The Snowman

The Snowman
Wallace Stevens (1921)

One must have a mind of winterTo regard the frost and the boughsOf the pine-trees crusted with snow;And have been cold a long timeTo behold the junipers shagged with ice,The spruces rough in the distant glitterOf the January sun; and not to thinkOf any misery in the sound of the wind,In the sound of a few leaves,Which is the sound of the landFull of the same windThat is blowing in the same bare placeFor the listener, who listens in the snow,And, nothing himself, beholdsNothing that is not there and the nothing that is.
Winter: 10 degrees
by Barbara Novack
Glistening ice sugar coatsbrown winter leavesshiveringin the January sunpale yellowweak tea in this worldthat craves warmthbundled in woolhats, coats, scarvesgloves and mittens,feet crunching infleece-lined boots.Icicles shimmerfrom roof edgeswhere gutters glimmerglazedas cotton candy snowdriftsin wind-whipped swirls.This is the seasonfor photographson warm sand beaches, bikini-clad,for gem-toned umbrella-shaded drinks.This is the seasonfor gazing outbreathing longing hazeson frosted panes.
New Year: A Dialogue
Ella Wheeler Wilcox (1909)

MORTAL:    “The night is cold, the hour is late, the world is bleak and drear;    Who is it knocking at my door?”THE NEW YEAR:    “I am Good Cheer.”MORTAL:    “Your voice is strange; I know you not; in shadows dark I grope.    What seek you here?”THE NEW YEAR:    “Friend, let me in; my name is Hope.”MORTAL:    “And mine is Failure; you but mock the life you seek to bless. Pass on.”THE NEW YEAR:    “Nay, open wide the door; I am Success.”MORTAL:    “But I am ill and spent with pain; too late has come your wealth. I cannot use it.”THE NEW YEAR:    “Listen, friend; I am Good Health.”MORTAL:    “Now, wide I fling my door. Come in, and your fair statements prove.”THE NEW YEAR:    “But you must open, too, your heart, for I am Love.”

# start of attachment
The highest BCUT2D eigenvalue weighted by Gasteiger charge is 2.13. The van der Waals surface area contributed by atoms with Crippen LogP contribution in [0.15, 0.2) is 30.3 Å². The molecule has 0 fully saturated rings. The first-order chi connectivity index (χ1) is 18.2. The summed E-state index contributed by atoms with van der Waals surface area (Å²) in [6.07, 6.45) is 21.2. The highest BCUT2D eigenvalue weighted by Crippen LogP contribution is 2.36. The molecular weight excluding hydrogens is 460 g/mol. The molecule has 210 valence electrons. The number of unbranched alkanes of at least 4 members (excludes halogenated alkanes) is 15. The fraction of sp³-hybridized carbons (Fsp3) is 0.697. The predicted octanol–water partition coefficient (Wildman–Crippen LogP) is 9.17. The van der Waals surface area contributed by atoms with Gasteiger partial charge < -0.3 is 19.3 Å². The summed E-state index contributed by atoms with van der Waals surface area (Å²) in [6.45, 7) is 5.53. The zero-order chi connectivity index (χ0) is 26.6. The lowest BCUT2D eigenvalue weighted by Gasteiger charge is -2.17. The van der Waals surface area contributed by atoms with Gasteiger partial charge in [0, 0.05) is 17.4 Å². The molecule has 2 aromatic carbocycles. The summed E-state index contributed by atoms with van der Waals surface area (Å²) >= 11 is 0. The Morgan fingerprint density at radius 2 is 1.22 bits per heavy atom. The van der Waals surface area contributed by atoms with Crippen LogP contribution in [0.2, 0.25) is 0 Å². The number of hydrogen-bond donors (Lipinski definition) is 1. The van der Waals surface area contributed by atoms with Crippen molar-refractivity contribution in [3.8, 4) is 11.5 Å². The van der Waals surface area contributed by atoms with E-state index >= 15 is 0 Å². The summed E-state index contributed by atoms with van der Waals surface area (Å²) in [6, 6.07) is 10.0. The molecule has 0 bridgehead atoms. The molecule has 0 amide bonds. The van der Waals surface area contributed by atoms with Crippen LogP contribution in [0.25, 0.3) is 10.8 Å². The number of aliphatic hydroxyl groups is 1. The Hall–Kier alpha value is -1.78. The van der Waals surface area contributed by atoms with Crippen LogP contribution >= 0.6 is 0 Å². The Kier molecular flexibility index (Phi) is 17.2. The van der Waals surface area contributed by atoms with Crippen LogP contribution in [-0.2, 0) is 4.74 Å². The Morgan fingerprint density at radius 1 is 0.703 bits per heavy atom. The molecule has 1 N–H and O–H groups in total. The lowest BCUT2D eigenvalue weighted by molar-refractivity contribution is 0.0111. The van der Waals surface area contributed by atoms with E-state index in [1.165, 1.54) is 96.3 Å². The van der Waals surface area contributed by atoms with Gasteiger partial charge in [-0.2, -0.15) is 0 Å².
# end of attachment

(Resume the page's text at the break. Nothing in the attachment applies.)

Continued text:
New Year’s Eve
Thomas Hardy (1906)

“I have finished another year,” said God,    “In grey, green, white, and brown;I have strewn the leaf upon the sod,Sealed up the worm within the clod,    And let the last sun down.”“And what’s the good of it?” I said.    “What reasons made you callFrom formless void this earth we tread,When nine-and-ninety can be read    Why nought should be at all?“Yea, Sire; why shaped you us, ‘who in    This tabernacle groan’—If ever a joy be found herein,Such joy no man had wished to win    If he had never known!”Then he: “My labours—logicless—    You may explain; not I:Sense-sealed I have wrought, without a guessThat I evolved a Consciousness    To ask for reasons why.“Strange that ephemeral creatures who    By my own ordering are,Should see the shortness of my view,Use ethic tests I never knew,    Or made provision for!”He sank to raptness as of yore,    And opening New Year’s DayWove it by rote as theretofore,And went on working evermore    In his unweeting way.
The Year
Ella Wheeler Wilcox (1910)

What can be said in New Year rhymes,That’s not been said a thousand times?The new years come, the old years go,We know we dream, we dream we know.We rise up laughing with the light,We lie down weeping with the night.We hug the world until it stings,We curse it then and sigh for wings.We live, we love, we woo, we wed,We wreathe our brides, we sheet our dead.We laugh, we weep, we hope, we fear,And that’s the burden of the year.

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